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Danger-ageism at work in later life

       

 

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Laterlife joins  the government’s Age Positive Campaign tackling ageism in the workplace

There is a commonly assumed view that ageism affects only a small minority of older people in the UK. The popular television character Victor Meldrew from One Foot in the Grave perfectly captures the stereotype of a grumbling man in later life, stuck in his ways, resistant to change, baffled by technology and distanced from the views and activities of young people.

 

Yet, when examining the issue of ageism, it becomes clear that as with all stereotypes this image is flawed. 

  • Ageism affects a wide age group, of both genders and all backgrounds. 
  • According to a MORI Social Research Institute poll, ageism tops the list of UK discrimination in the workplace.
  • Over one in five people (22%) interviewed by MORI felt they had been unfairly discriminated against in the work environment.
  • 38 per cent of those who were discriminated against cited age as the most prevalent form of discrimination.

  • Of those who believed they had personally encountered ageism in the workplace, just over half said they were discriminated against because they were too old, however the remaining half claimed to have received unfair treatment for being too young.  

  • Estimated cost to the economy of this form of discrimination ranges from 16 billion to 31 billion. These figures are shocking but statistics alone cannot account for the social or personal impact that ageism has on individuals and society at large. 

  • The government Age Positive Campaign is insistent that attitudes must change. By 2010 nearly 40 per cent of the working population will be over 45. Supporting this cultural shift, legislation preventing ageism in the workplace will be in place in the UK by 2006. But what the government really wants is change here and now. 

  • More and more employers in the public and private sector are convinced by the business case of employing a mixed age workforce. They know that Age Positive can result in operational, market and revenue gains. Mixed age workforces are proven to provide employers with a wider available skills base, improved productivity, better morale, increased customer loyalty, greater market share and increased shareholder wealth.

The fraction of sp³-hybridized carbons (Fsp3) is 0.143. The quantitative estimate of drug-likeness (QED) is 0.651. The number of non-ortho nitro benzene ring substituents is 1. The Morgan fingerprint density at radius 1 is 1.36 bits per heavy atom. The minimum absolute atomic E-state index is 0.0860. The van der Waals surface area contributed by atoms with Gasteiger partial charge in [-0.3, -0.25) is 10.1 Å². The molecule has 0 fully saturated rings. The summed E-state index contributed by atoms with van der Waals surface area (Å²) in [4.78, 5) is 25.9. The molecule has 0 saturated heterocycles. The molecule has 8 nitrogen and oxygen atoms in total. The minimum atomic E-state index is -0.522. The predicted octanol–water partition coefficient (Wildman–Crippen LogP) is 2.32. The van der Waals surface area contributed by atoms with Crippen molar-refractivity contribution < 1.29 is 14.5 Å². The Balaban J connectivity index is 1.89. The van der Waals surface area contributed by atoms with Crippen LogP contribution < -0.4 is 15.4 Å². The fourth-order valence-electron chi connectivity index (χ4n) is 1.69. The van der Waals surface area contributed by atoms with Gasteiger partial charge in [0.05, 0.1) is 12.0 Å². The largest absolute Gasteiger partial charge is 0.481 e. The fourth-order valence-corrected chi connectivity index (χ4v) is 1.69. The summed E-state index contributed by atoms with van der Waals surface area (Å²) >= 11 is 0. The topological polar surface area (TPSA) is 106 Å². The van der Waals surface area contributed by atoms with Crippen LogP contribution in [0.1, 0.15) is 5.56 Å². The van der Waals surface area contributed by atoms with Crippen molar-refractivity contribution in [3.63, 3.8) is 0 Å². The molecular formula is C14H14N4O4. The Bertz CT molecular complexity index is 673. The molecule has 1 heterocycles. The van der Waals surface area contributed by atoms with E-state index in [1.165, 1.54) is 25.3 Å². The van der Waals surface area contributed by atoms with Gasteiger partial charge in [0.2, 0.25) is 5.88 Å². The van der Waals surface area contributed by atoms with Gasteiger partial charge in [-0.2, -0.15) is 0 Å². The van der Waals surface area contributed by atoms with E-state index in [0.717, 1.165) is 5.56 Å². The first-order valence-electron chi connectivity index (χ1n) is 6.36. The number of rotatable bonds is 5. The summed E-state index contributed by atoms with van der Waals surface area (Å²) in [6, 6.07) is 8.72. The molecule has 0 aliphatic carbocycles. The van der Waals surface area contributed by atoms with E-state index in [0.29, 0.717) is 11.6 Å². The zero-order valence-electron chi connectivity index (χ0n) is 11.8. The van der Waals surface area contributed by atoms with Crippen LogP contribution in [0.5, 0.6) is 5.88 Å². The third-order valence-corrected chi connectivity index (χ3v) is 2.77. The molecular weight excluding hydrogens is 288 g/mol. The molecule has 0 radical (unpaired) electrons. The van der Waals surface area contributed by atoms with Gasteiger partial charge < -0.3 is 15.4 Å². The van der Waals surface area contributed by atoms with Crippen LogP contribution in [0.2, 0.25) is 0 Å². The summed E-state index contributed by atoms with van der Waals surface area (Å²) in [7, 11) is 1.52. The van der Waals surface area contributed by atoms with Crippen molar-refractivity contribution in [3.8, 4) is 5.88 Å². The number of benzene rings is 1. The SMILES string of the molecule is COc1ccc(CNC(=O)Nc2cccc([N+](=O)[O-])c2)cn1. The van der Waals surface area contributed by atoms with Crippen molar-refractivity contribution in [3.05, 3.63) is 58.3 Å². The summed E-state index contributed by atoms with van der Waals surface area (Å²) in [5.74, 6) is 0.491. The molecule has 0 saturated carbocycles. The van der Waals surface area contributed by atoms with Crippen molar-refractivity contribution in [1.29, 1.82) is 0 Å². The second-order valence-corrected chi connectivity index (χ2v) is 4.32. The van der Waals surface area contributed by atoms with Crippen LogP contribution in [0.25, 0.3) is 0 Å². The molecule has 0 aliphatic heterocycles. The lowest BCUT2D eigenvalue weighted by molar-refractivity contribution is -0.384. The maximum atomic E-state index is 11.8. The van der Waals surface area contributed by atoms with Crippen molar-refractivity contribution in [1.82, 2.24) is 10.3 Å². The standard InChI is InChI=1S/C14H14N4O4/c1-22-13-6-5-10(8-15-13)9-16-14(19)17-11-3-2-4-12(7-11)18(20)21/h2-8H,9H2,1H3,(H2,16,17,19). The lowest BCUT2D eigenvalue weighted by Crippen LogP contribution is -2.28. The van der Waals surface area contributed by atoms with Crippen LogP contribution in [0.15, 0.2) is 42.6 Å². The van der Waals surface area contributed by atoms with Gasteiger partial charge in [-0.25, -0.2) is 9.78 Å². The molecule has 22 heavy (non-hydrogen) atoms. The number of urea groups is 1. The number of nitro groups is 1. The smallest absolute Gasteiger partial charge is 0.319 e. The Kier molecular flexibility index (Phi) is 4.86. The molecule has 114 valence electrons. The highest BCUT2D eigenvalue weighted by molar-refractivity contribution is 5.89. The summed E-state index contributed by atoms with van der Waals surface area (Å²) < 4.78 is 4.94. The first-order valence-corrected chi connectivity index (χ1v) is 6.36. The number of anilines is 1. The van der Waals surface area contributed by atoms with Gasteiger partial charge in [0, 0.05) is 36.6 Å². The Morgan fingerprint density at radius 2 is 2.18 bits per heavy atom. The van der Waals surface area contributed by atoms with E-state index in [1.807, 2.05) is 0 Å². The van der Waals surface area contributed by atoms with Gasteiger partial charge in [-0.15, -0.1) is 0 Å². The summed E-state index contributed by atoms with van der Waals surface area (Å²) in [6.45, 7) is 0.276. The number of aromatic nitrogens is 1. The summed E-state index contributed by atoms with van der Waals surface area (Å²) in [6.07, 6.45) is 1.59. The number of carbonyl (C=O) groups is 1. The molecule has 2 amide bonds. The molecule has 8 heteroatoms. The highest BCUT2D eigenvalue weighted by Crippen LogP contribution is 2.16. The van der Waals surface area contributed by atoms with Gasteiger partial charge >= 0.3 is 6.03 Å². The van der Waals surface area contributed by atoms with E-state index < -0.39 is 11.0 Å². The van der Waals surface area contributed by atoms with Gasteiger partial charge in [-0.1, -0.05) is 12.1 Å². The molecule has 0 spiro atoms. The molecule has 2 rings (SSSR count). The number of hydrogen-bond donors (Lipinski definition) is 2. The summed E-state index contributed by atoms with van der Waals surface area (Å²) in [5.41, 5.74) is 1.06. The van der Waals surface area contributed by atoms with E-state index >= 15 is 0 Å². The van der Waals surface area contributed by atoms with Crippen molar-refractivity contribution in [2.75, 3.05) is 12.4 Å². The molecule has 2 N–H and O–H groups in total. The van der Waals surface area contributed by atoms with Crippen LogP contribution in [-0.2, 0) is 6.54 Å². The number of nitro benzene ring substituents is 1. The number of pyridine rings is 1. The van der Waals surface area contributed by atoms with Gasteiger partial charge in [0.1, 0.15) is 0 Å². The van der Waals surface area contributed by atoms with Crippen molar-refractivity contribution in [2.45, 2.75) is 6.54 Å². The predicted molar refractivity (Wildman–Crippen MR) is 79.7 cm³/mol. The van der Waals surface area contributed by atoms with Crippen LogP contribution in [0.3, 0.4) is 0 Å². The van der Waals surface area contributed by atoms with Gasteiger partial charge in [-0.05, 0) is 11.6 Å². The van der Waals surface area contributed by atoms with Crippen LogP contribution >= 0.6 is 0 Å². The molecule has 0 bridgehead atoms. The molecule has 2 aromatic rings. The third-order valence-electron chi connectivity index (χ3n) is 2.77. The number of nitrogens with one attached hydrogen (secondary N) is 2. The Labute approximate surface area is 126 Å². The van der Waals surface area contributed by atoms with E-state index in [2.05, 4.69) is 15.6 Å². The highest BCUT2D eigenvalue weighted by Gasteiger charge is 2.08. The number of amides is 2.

That’s why we at laterlife.com support the Age Positive Campaign. The majority of our writers and site staff are 50-plus, reflecting the interests and issues of later life.   If you work for an organisation that reflects the Campaign’s aims, let us know by emailing:  agepositive@laterlife.com

For further information

Visit www.agepositive.gov.uk, for latest developments on the issue of age discrimination in employment.

Alternatively Request a Code of Practice. This is the Department for Work and Pensions’ voluntary Code of Practice on Age Diversity in Employment, which gives practical help and advice on the issue of age discrimination. This can be viewed on the Age Positive website or ordered by calling 08457 330 360.  

 


 

laterlife interest

The above article is part of the features section of laterlife.com called laterlife interest. laterlife interest contains a variety of articles of interest for visitors to laterlife.com written by a number of experienced and new journalists.

It includes both one off articles and also regular columns of a more specialist nature such as healthwise, reports from the REACH files, and a beauty section called looking good in later life.

Also don't forget to take a look at our regular IT question and answer section called YoucandoIT by IT trainer and author Jackie Sherman.

To view the latest articles and indexes to previous articles click on laterlife interest here or above.  To search for articles about a certain topic, use the site search feature below.

 


 

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